The Liberal Party is launching partisan campaign ads aimed at the federal Conservatives with three months to go before a $1.3-billion limit on pre-writ advertising.
CBC on Monday aired a snip of the first round — radio ads accusing the Conservatives of planning to return to a time before climate change skepticism started to recede as severe weather events became more frequent around the world. Canadian Press reported the official ad blitz begins on Tuesday.
“I’m Justin Trudeau,” the ad opens. “Climate change is a real and serious problem, we have a plan to fight it.
“Some politicians want to go back to the Harper years, when pollution was free,” Trudeau says in the ad, which ends with a Liberal Party of Canada legal authorization at the tail end.
All registered federal political parties will be limited on the amount they may legally spend on partisan advertising in the designated pre-writ period, beginning June 30, before the chief electoral officer issues writs of election for the general election set for Oct. 21.
In a sweeping overhaul of the Canada Elections Act that passed through Parliament and received Royal Assent in a rush of last-minute Senate work last December, the government struck an agreement to raise the pre-writ advertising to $1,300,000. Third parties who want to place partisan ads in the election are limited at $700,000.
The Conservative Party mounted a $2-million ad campaign in 2018. If the Trudeau government sets the election period at the minimum of 37 days, the timing would leave two-and-a-half months for spending by each party that would not be included in limits still to be set for the writ period. If Trudeau and his party decide to go with a maximum of 50 days for an election writ period — a limit set by Parliament under the new election law provisions — there would be a two-month opening for pre-election spending.
The Liberals brought in the pre-writ spending limits after the Conservative Party, consistently ahead of the other parties in fundraising, had led all parties in costly ad campaigns before previous election period limits kicked in.
In the wake of Liberal turmoil over allegations Trudeau and key aides pressured former attorney general Jody Wilson-Raybould in a corruption prosecution against Montreal’s SNC-Lavalin, Trudeau this week launched an attempt to mitigate damage as Parliament takes three weeks off for annual March breaks.
Trudeau, along with Agriculture Minister Lawrence MacAulay and Defence Minister Harjit Sajjan, began the week with a $37-million funding announcement in Charlottetown, with an early morning breakfast fundraiser before the funding event. Trudeau, MacAulay and Sajjan were all scheduled to appear at the party fundraiser, Liberal Party details show.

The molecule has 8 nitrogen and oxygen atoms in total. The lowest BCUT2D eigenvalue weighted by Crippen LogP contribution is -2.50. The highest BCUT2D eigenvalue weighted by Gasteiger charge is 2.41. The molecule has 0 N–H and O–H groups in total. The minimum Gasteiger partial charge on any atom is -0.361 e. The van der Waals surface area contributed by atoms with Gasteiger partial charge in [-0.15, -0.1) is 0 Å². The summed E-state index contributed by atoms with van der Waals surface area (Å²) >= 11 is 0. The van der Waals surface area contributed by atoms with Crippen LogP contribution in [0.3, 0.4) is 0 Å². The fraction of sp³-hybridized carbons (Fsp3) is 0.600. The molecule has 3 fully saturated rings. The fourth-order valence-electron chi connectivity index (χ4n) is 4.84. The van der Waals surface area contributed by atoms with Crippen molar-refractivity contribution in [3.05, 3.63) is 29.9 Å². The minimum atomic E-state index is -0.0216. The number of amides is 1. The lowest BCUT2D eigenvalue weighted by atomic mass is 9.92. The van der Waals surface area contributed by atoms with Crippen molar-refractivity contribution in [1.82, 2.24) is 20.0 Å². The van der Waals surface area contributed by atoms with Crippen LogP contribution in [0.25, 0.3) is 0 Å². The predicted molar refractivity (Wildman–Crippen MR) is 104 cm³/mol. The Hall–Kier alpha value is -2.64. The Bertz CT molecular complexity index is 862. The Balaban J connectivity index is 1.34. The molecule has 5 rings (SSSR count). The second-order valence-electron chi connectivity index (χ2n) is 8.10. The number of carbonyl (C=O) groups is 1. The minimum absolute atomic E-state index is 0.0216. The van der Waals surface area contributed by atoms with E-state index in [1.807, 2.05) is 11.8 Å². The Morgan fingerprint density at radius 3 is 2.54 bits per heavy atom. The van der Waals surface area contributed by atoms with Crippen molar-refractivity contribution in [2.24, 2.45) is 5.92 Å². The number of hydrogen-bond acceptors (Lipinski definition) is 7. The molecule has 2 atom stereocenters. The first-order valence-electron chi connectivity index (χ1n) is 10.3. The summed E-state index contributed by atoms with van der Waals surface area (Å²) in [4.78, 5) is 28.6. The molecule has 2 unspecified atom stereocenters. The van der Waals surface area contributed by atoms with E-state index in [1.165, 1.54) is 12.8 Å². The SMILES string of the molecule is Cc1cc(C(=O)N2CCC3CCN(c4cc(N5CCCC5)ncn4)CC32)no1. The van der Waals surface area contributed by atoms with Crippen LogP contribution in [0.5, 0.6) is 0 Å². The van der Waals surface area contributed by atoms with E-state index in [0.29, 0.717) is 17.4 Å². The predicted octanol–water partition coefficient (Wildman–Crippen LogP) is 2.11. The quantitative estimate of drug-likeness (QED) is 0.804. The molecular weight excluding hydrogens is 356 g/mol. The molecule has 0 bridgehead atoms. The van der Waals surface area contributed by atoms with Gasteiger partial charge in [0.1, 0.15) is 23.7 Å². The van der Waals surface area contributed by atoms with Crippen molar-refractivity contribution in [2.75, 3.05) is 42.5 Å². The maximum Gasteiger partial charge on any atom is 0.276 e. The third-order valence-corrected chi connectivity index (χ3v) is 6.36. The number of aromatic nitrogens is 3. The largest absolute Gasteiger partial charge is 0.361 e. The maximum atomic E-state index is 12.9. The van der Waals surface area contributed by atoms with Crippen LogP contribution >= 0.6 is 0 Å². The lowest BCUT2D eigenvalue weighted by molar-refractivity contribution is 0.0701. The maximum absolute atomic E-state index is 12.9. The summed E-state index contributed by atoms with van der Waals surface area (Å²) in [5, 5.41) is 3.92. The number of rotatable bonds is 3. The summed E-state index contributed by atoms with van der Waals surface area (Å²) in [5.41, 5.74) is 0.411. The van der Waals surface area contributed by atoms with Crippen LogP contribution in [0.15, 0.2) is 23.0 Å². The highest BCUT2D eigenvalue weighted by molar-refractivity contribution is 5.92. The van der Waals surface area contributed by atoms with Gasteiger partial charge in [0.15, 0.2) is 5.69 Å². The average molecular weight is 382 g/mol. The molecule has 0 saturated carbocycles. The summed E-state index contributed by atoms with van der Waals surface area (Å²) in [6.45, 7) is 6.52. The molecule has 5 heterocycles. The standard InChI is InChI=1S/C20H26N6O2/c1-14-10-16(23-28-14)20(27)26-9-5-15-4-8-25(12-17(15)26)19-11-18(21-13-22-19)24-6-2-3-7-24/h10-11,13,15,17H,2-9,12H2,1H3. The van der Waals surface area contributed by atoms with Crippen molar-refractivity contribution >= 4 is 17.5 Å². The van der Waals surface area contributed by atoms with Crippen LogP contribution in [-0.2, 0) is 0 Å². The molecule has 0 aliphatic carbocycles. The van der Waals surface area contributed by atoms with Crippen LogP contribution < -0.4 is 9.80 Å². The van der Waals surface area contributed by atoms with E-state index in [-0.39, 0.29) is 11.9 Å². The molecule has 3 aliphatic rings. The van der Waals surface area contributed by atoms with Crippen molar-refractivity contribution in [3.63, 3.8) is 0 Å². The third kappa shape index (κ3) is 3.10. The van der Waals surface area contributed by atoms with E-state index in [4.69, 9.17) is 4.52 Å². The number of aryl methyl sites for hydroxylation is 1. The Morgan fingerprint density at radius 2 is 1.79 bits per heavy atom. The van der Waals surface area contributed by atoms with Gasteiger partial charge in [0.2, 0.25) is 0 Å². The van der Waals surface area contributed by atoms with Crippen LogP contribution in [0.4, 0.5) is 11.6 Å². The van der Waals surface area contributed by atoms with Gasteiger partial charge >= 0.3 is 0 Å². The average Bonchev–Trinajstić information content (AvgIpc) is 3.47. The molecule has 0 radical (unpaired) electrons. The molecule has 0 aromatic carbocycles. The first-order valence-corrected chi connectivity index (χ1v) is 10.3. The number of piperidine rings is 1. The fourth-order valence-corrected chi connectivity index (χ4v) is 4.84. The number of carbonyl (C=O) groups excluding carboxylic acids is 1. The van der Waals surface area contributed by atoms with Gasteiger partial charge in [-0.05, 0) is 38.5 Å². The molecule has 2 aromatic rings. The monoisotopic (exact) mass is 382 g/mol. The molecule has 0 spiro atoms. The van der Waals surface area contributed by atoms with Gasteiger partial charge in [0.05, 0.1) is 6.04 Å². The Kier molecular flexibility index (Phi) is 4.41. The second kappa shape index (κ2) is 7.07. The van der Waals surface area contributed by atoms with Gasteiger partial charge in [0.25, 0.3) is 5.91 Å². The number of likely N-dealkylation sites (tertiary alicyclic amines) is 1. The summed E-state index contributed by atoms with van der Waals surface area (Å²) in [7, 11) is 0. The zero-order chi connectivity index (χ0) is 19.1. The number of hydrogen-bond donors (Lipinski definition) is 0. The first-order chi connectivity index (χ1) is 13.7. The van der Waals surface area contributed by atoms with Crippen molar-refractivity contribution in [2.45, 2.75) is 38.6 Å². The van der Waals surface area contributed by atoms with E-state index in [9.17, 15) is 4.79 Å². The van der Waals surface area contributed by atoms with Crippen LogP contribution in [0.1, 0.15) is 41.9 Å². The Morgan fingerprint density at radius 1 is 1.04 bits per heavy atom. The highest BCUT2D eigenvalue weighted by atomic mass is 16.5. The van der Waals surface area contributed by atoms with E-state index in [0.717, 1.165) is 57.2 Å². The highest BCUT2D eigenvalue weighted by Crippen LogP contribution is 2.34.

The day was scheduled to end with a Liberal climate change rally in Toronto.
The week also began with more bad news for Trudeau and his party as a newly released Nanos Research poll showed a dive in Liberal fortunes over the SNC-Lavalin affair.
A poll of 1,000 Canadians showed a dramatic drop in public confidence for the government after explosive testimony from Wilson-Raybould over pressure she faced from the government to interfere in a bribery prosecution against the Montreal company by the federal director of public prosecutions.
Before Jody Wilson-Raybould’s testimony on Wednesday alleging the pressure, a Nanos survey had found 17 per cent of Canadians said the affair will be a factor when they vote in the 2019 election.
The number of concerned respondents jumped by nearly 10 per cent, to 26 per cent after the testimony, a second Nanos survey of the same 1,000 Canadians found after the committee hearing.
The first Nanos survey found Trudeau ranked third behind Green Party Leader Elizabeth May at 23 per cent and Conservative Party Leader Andrew Scheer with 21 per cent, saying he was the most ethical.
Before Raybould-Wilson testified, 17 per cent of respondents said they considered Trudeau the most ethical federal leader. Trudeau ranked third behind Green Party Leader Elizabeth May, who was rated as the most ethical by 23 per cent of the respondents. Conservative Party Leader Andrew Scheer had 21 per cent saying he was the most ethical.
But in the second poll, last Friday, Trudeau dropped to 12 per cent support, just ahead of NDP Leader Jagmeet Singh, who will take a seat in the Commons for the first time after winning a byelection in the B.C. riding of Burnaby South. Singh won support from 7 per cent of the respondents.
Perhaps more devastating for the Liberals, the second survey found a dramatic increase in belief that the Green Party is the most ethical federal party, with 29 per cent of the respondents rating the Greens at the top when it comes to ethics.
The Conservative Party placed second, at 21 per cent, followed by the NDP at 7 per cent and only 12 per cent of respondents saying they thought the Liberal Party was the most ethical.
Support for the Liberal Party was highest in Quebec.